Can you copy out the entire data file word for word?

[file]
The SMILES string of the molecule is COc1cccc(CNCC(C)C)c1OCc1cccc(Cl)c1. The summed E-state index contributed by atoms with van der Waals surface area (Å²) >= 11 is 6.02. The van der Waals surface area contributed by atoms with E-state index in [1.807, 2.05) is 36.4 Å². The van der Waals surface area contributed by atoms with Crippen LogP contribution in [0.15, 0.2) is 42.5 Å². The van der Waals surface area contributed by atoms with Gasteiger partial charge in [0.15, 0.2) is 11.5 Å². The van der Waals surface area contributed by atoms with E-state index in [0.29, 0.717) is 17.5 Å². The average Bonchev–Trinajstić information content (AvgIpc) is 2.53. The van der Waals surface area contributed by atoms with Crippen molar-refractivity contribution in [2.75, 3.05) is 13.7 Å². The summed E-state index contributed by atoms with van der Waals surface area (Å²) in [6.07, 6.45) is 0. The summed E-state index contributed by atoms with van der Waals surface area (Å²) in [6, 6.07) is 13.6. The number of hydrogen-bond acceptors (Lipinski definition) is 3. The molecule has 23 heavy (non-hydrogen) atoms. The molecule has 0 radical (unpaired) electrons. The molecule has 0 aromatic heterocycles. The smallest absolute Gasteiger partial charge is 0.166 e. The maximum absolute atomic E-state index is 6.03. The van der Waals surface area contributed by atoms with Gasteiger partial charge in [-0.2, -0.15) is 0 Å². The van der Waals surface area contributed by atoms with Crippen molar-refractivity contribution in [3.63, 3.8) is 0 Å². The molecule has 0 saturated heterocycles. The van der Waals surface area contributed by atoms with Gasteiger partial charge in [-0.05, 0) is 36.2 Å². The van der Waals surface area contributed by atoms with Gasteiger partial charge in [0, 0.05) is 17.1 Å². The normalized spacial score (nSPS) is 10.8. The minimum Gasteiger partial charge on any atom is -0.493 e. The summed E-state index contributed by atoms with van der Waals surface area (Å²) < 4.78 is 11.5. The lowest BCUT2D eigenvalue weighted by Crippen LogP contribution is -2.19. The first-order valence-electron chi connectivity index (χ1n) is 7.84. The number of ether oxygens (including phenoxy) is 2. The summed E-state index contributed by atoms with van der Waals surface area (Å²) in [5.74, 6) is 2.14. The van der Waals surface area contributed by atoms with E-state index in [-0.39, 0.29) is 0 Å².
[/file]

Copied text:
The SMILES string of the molecule is COc1cccc(CNCC(C)C)c1OCc1cccc(Cl)c1. The summed E-state index contributed by atoms with van der Waals surface area (Å²) >= 11 is 6.02. The van der Waals surface area contributed by atoms with E-state index in [1.807, 2.05) is 36.4 Å². The van der Waals surface area contributed by atoms with Crippen LogP contribution in [0.15, 0.2) is 42.5 Å². The van der Waals surface area contributed by atoms with Gasteiger partial charge in [0.15, 0.2) is 11.5 Å². The van der Waals surface area contributed by atoms with E-state index in [0.29, 0.717) is 17.5 Å². The average Bonchev–Trinajstić information content (AvgIpc) is 2.53. The van der Waals surface area contributed by atoms with Crippen molar-refractivity contribution in [2.75, 3.05) is 13.7 Å². The summed E-state index contributed by atoms with van der Waals surface area (Å²) in [6.07, 6.45) is 0. The summed E-state index contributed by atoms with van der Waals surface area (Å²) in [6, 6.07) is 13.6. The number of hydrogen-bond acceptors (Lipinski definition) is 3. The molecule has 23 heavy (non-hydrogen) atoms. The molecule has 0 radical (unpaired) electrons. The molecule has 0 aromatic heterocycles. The smallest absolute Gasteiger partial charge is 0.166 e. The maximum absolute atomic E-state index is 6.03. The van der Waals surface area contributed by atoms with Gasteiger partial charge in [-0.2, -0.15) is 0 Å². The van der Waals surface area contributed by atoms with Crippen molar-refractivity contribution in [3.63, 3.8) is 0 Å². The molecule has 0 saturated heterocycles. The van der Waals surface area contributed by atoms with Gasteiger partial charge in [-0.05, 0) is 36.2 Å². The van der Waals surface area contributed by atoms with Gasteiger partial charge in [0, 0.05) is 17.1 Å². The normalized spacial score (nSPS) is 10.8. The minimum Gasteiger partial charge on any atom is -0.493 e. The summed E-state index contributed by atoms with van der Waals surface area (Å²) < 4.78 is 11.5. The lowest BCUT2D eigenvalue weighted by Crippen LogP contribution is -2.19. The first-order valence-electron chi connectivity index (χ1n) is 7.84. The number of ether oxygens (including phenoxy) is 2. The summed E-state index contributed by atoms with van der Waals surface area (Å²) in [5.74, 6) is 2.14. The van der Waals surface area contributed by atoms with E-state index in [-0.39, 0.29) is 0 Å².